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Edward Joseph "Ted" Drake (August 16, 1912 - May 30, 1995) was an English cricketer and footballer and manager.


Playing career

Born in Southampton, Drake started playing at Winchester City, before turning professional and joining Southampton, in 1931. A prolific centre-forward, he hit a hat-trick on his Saints debut and scored (in total) 48 goals in 72 league games. He also appeared for Hampshire County Cricket Club in county cricket

Drake moved to Arsenal in March 1934 for £6,500, and scored on his league debut against Wolves. Although he joined too late to qualify for a League Championship medal in 1934, Drake would win one the following season, after scoring a spectacular 42 goals in 41 league games. With two more goals in the FA Cup and Charity Shield, Drake scored 44 in all that season, a club record that holds to this day.

The following season, Drake scored seven in a single match against Aston Villa on December 14, 1935, a club record that also still stands. Drake would go on to win the FA Cup in 1936 and the League again in 1938. The Second World War curtailed Drake's career somewhat, although he served in the Royal Air Force as well as turning out for Arsenal in wartime games. However, Drake's career would not last long into peacetime; a spinal injury in 1945 forced him to retire from playing. With 139 goals in 184 games, he is the joint-fifth (along with Jimmy Brain) all-time scorer for Arsenal, as of 2005. He also won five England caps, scoring six times, and was one of seven Arsenal players who played for England in the "Battle of Highbury" against Italy in November 1934.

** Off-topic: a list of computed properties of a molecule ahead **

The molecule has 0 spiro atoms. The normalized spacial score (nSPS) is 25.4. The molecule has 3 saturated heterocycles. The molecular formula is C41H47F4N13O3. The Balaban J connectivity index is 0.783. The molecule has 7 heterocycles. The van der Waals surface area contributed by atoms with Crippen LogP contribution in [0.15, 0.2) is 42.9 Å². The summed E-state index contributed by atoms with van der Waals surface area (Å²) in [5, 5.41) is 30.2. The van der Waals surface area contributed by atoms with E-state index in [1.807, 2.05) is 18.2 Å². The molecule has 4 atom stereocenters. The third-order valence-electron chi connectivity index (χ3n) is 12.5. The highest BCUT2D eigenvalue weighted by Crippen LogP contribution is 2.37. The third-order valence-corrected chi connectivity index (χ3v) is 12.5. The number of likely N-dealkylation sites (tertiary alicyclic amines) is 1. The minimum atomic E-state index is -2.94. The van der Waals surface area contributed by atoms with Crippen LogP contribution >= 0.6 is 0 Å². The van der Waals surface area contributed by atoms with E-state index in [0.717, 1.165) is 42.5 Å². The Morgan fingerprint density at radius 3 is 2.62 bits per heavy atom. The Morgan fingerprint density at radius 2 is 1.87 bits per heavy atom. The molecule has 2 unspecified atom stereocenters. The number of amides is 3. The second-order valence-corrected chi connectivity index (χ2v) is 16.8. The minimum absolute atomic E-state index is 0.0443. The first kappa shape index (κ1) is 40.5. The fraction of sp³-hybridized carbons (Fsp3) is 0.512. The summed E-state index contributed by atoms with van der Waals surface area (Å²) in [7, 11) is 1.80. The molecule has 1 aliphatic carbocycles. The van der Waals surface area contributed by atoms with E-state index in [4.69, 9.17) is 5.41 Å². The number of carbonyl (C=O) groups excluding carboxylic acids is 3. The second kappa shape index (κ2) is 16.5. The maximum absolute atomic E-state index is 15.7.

Management Career

After retiring as a player, Drake managed Hendon in 1946, and then Reading from 1947 until 1952, when he moved to Chelsea. He proceeded to modernise the club and helped to rid the club of its old nickname, 'the Pensioners', removing the image of a Chelsea pensioner from the match programme in the process. The team were affectionately christened 'Drake's Ducklings'. He led Chelsea to their only Division One title of the 20th century in 1955; Drake became the first person to win a Championship title both as player and manager. After leaving Chelsea in 1962, he became reserve team manager at Fulham (where his son, Bobby, played), later becoming a director and then life president of the Cottagers.

Ted Drake died in 1995, at the age of 82.


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